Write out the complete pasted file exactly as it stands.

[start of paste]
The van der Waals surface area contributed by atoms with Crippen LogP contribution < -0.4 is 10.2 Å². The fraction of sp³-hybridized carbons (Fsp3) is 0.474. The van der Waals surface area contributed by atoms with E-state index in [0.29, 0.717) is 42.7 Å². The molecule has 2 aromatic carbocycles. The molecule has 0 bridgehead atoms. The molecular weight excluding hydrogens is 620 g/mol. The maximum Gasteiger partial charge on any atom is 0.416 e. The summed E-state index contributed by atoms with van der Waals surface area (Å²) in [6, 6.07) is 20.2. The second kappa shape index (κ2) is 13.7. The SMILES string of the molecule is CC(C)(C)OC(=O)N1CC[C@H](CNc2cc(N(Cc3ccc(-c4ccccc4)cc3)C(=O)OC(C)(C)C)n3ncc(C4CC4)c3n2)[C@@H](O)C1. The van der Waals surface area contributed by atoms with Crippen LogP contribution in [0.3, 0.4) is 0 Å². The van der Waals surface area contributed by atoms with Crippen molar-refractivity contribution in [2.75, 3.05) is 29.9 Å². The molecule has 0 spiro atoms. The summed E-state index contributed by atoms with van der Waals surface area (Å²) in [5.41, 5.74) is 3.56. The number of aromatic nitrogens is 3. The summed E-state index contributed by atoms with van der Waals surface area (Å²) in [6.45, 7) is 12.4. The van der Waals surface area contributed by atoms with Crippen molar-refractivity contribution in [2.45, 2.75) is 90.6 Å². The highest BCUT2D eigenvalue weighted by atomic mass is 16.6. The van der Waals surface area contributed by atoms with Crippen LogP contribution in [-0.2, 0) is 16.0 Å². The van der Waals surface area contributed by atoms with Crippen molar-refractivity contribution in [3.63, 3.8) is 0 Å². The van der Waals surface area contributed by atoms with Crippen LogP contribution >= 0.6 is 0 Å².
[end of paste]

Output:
The van der Waals surface area contributed by atoms with Crippen LogP contribution < -0.4 is 10.2 Å². The fraction of sp³-hybridized carbons (Fsp3) is 0.474. The van der Waals surface area contributed by atoms with E-state index in [0.29, 0.717) is 42.7 Å². The molecule has 2 aromatic carbocycles. The molecule has 0 bridgehead atoms. The molecular weight excluding hydrogens is 620 g/mol. The maximum Gasteiger partial charge on any atom is 0.416 e. The summed E-state index contributed by atoms with van der Waals surface area (Å²) in [6, 6.07) is 20.2. The second kappa shape index (κ2) is 13.7. The SMILES string of the molecule is CC(C)(C)OC(=O)N1CC[C@H](CNc2cc(N(Cc3ccc(-c4ccccc4)cc3)C(=O)OC(C)(C)C)n3ncc(C4CC4)c3n2)[C@@H](O)C1. The van der Waals surface area contributed by atoms with Crippen LogP contribution in [0.3, 0.4) is 0 Å². The van der Waals surface area contributed by atoms with Crippen molar-refractivity contribution in [2.75, 3.05) is 29.9 Å². The molecule has 0 spiro atoms. The summed E-state index contributed by atoms with van der Waals surface area (Å²) in [5.41, 5.74) is 3.56. The number of aromatic nitrogens is 3. The summed E-state index contributed by atoms with van der Waals surface area (Å²) in [6.45, 7) is 12.4. The van der Waals surface area contributed by atoms with Crippen molar-refractivity contribution in [2.45, 2.75) is 90.6 Å². The highest BCUT2D eigenvalue weighted by atomic mass is 16.6. The van der Waals surface area contributed by atoms with Crippen LogP contribution in [-0.2, 0) is 16.0 Å². The van der Waals surface area contributed by atoms with Crippen molar-refractivity contribution in [3.63, 3.8) is 0 Å². The van der Waals surface area contributed by atoms with Crippen LogP contribution >= 0.6 is 0 Å².